Senate confirms surgeon general despite opposition of National Rifle Association

Senate confirms surgeon general despite opposition of National Rifle Association
© Greg Nash

The Senate on Monday confirmed Dr. Vivek Murthy as the next surgeon general of the United States over the objections of gun rights advocates.

Murthy, a 36-year old physician, was approved 51-43 as the nation’s top doctor despite opposition from the GOP for his support of gun control and ObamaCare. Three Democrats voted against him, while Sen. Mark KirkMark Steven KirkDuckworth announces reelection bid Brave new world: Why we need a Senate Human Rights Commission  Senate majority battle snags Biden Cabinet hopefuls MORE (Ill.) was the only Republican to vote in favor.

President Obama hailed the vote and said Murthy will “hit the ground running to make sure every American has the information they need to keep themselves and their families safe.”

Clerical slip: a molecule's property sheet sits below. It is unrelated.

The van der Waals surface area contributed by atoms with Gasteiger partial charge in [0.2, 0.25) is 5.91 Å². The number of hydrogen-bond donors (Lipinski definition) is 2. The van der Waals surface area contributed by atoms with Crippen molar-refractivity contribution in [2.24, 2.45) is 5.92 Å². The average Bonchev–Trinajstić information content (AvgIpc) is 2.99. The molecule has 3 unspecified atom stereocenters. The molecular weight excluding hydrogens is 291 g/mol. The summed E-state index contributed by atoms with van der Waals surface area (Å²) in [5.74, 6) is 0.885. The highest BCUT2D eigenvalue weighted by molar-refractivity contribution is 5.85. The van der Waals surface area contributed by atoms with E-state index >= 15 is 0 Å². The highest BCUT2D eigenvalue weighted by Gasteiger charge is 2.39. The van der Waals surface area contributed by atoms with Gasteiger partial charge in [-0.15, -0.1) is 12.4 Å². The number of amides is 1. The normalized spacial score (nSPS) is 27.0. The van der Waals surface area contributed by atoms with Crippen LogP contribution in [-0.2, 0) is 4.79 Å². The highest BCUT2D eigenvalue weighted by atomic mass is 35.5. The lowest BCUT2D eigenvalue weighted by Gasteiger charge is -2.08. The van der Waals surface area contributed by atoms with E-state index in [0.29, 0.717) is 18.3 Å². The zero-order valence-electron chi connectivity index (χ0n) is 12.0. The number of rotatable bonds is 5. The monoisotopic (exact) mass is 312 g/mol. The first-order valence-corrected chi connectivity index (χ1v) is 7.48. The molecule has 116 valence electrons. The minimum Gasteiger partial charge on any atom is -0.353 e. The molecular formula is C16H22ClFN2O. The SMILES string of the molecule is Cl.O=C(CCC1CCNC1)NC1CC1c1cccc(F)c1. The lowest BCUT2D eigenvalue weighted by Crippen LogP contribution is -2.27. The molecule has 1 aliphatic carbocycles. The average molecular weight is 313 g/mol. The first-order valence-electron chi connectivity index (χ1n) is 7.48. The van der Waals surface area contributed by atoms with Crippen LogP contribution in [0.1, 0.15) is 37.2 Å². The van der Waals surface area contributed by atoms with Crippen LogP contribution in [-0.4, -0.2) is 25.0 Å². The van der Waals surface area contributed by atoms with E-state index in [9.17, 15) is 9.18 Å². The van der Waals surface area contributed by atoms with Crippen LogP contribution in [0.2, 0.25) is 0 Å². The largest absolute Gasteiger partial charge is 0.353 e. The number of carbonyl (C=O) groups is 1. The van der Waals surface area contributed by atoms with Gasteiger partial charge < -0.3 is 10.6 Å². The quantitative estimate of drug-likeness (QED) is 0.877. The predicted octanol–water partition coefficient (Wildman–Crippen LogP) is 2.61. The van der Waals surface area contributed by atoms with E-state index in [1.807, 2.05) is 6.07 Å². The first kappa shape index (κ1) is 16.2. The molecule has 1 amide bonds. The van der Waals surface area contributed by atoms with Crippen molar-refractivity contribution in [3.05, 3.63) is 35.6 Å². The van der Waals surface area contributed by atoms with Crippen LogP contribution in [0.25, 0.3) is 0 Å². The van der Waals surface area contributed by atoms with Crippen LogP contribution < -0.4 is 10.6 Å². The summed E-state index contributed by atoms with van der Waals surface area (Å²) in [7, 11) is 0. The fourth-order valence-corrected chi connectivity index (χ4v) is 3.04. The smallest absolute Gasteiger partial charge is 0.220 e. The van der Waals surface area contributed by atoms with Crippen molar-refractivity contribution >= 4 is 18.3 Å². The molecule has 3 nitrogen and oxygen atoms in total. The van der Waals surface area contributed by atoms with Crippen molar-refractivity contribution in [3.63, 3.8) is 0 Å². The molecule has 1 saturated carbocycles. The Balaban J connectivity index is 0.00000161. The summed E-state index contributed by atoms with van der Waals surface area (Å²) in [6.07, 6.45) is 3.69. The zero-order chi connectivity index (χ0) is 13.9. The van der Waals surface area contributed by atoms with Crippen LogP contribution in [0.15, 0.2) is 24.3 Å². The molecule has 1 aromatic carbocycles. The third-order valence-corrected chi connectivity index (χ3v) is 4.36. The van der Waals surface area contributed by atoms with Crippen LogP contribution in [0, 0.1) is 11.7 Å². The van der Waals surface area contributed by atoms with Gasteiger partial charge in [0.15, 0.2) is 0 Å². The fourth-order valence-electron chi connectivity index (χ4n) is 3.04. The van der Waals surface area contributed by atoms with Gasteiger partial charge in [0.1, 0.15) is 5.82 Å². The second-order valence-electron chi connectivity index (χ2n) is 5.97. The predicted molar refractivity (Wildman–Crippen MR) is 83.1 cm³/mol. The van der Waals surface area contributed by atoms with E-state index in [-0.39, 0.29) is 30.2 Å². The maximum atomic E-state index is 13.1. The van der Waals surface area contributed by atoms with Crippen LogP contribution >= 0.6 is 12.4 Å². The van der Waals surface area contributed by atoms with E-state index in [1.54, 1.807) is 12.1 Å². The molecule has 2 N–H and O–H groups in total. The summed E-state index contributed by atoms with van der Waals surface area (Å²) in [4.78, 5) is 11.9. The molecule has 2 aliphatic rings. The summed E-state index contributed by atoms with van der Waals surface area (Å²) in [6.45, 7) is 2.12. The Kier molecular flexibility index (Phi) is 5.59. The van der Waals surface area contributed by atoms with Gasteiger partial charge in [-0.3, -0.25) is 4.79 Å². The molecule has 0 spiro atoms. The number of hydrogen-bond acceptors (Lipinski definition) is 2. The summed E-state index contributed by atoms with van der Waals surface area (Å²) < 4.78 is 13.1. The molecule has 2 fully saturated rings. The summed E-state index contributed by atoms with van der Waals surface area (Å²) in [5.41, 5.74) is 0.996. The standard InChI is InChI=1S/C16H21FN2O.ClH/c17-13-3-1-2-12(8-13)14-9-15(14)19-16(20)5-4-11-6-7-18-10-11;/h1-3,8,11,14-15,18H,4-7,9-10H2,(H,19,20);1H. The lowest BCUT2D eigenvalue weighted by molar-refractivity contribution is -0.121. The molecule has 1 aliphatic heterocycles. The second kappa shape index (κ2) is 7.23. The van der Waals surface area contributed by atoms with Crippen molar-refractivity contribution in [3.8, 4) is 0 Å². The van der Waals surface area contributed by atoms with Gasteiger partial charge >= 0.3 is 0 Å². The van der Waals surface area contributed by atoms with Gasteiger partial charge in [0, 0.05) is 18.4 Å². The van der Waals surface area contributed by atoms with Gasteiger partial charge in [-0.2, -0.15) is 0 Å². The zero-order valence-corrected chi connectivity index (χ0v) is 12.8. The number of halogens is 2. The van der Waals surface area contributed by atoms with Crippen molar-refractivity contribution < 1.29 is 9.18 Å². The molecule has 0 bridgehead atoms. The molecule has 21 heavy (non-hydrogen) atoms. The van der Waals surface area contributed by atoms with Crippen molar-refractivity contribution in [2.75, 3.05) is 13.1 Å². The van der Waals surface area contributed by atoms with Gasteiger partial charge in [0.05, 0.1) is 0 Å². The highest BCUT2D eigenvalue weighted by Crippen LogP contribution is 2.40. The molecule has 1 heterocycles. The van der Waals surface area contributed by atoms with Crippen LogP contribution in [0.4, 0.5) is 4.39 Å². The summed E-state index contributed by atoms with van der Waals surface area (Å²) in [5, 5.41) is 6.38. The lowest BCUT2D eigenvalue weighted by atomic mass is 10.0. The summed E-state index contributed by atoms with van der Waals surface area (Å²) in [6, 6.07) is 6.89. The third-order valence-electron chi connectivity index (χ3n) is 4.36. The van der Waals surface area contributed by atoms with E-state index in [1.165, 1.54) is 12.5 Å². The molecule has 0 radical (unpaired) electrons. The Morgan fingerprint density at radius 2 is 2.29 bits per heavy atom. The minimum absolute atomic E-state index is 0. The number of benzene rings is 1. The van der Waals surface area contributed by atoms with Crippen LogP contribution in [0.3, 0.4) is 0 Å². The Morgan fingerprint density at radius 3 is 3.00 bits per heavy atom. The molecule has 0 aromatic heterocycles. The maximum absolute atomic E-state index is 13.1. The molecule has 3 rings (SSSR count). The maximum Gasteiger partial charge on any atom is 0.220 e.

“Combined with the crucial support for fighting Ebola included in the bill to fund our government next year, Vivek’s confirmation makes us better positioned to save lives around the world and protect the American people here at home,” he said.

Murthy's nomination had been held up for more than a year after conservative groups, led by the National Rifle Association, publicized tweets in which he called guns a “public health issue.” He had previously declared support for policies such as background checks and ammunition limits and accused members of Congress of “playing politics” with guns because they were “scared of the NRA.”

Lobbyists for gun groups, including the National Sports Shooting Foundation (NSSF), had been applying pressure to Senate offices over the last two weeks to try and stop Murthy’s confirmation.

Larry Keane, the senior vice president of NSSF, said his organization was calling for the confirmation of the acting surgeon general, Rear Admiral Boris Lushniak, because “he has not injected himself” into the politics of gun control.

“We actually think the acting surgeon general is very capable and a better candidate because it has not become political,” Keane said Monday.

Murthy, a Harvard and Yale-trained internist, was also criticized for campaigning for Obama in 2012 for a group called Doctors for America, and for his vocal support of the healthcare law, which he acknowledged “can be perceived as partisan.”